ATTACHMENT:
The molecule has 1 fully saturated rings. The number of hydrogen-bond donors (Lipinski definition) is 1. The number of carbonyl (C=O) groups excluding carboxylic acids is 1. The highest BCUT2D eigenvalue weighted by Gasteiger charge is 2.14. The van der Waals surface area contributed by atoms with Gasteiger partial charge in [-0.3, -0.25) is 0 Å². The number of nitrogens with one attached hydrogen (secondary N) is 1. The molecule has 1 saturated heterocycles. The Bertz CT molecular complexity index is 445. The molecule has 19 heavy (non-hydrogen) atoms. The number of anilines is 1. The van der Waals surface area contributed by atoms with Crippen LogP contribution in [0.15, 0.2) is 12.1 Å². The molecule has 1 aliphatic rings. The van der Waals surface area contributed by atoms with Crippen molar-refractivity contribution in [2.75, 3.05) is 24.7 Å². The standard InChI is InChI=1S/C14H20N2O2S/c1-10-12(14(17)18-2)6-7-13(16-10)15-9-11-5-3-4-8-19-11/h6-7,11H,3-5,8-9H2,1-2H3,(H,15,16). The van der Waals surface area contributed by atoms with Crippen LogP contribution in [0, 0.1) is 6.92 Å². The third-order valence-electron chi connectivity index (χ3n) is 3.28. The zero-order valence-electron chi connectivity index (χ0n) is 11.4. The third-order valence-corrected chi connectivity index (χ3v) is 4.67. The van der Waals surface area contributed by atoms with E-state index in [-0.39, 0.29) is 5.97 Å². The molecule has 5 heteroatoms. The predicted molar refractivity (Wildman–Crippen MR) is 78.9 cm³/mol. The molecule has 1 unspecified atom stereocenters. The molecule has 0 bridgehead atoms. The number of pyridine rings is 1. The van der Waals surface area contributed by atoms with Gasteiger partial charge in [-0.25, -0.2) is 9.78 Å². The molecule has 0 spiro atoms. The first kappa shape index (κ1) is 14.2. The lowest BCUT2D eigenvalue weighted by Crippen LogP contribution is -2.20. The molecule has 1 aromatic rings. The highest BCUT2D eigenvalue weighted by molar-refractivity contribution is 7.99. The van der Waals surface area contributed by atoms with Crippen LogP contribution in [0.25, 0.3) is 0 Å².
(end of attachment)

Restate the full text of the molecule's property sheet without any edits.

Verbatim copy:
The molecule has 1 fully saturated rings. The number of hydrogen-bond donors (Lipinski definition) is 1. The number of carbonyl (C=O) groups excluding carboxylic acids is 1. The highest BCUT2D eigenvalue weighted by Gasteiger charge is 2.14. The van der Waals surface area contributed by atoms with Gasteiger partial charge in [-0.3, -0.25) is 0 Å². The number of nitrogens with one attached hydrogen (secondary N) is 1. The molecule has 1 saturated heterocycles. The Bertz CT molecular complexity index is 445. The molecule has 19 heavy (non-hydrogen) atoms. The number of anilines is 1. The van der Waals surface area contributed by atoms with Crippen LogP contribution in [0.15, 0.2) is 12.1 Å². The molecule has 1 aliphatic rings. The van der Waals surface area contributed by atoms with Crippen molar-refractivity contribution in [2.75, 3.05) is 24.7 Å². The standard InChI is InChI=1S/C14H20N2O2S/c1-10-12(14(17)18-2)6-7-13(16-10)15-9-11-5-3-4-8-19-11/h6-7,11H,3-5,8-9H2,1-2H3,(H,15,16). The van der Waals surface area contributed by atoms with Crippen LogP contribution in [0, 0.1) is 6.92 Å². The third-order valence-electron chi connectivity index (χ3n) is 3.28. The zero-order valence-electron chi connectivity index (χ0n) is 11.4. The third-order valence-corrected chi connectivity index (χ3v) is 4.67. The van der Waals surface area contributed by atoms with E-state index in [-0.39, 0.29) is 5.97 Å². The molecule has 5 heteroatoms. The predicted molar refractivity (Wildman–Crippen MR) is 78.9 cm³/mol. The molecule has 1 unspecified atom stereocenters. The molecule has 0 bridgehead atoms. The number of pyridine rings is 1. The van der Waals surface area contributed by atoms with Gasteiger partial charge in [-0.25, -0.2) is 9.78 Å². The molecule has 0 spiro atoms. The first kappa shape index (κ1) is 14.2. The lowest BCUT2D eigenvalue weighted by Crippen LogP contribution is -2.20. The molecule has 1 aromatic rings. The highest BCUT2D eigenvalue weighted by molar-refractivity contribution is 7.99. The van der Waals surface area contributed by atoms with Crippen LogP contribution in [0.25, 0.3) is 0 Å².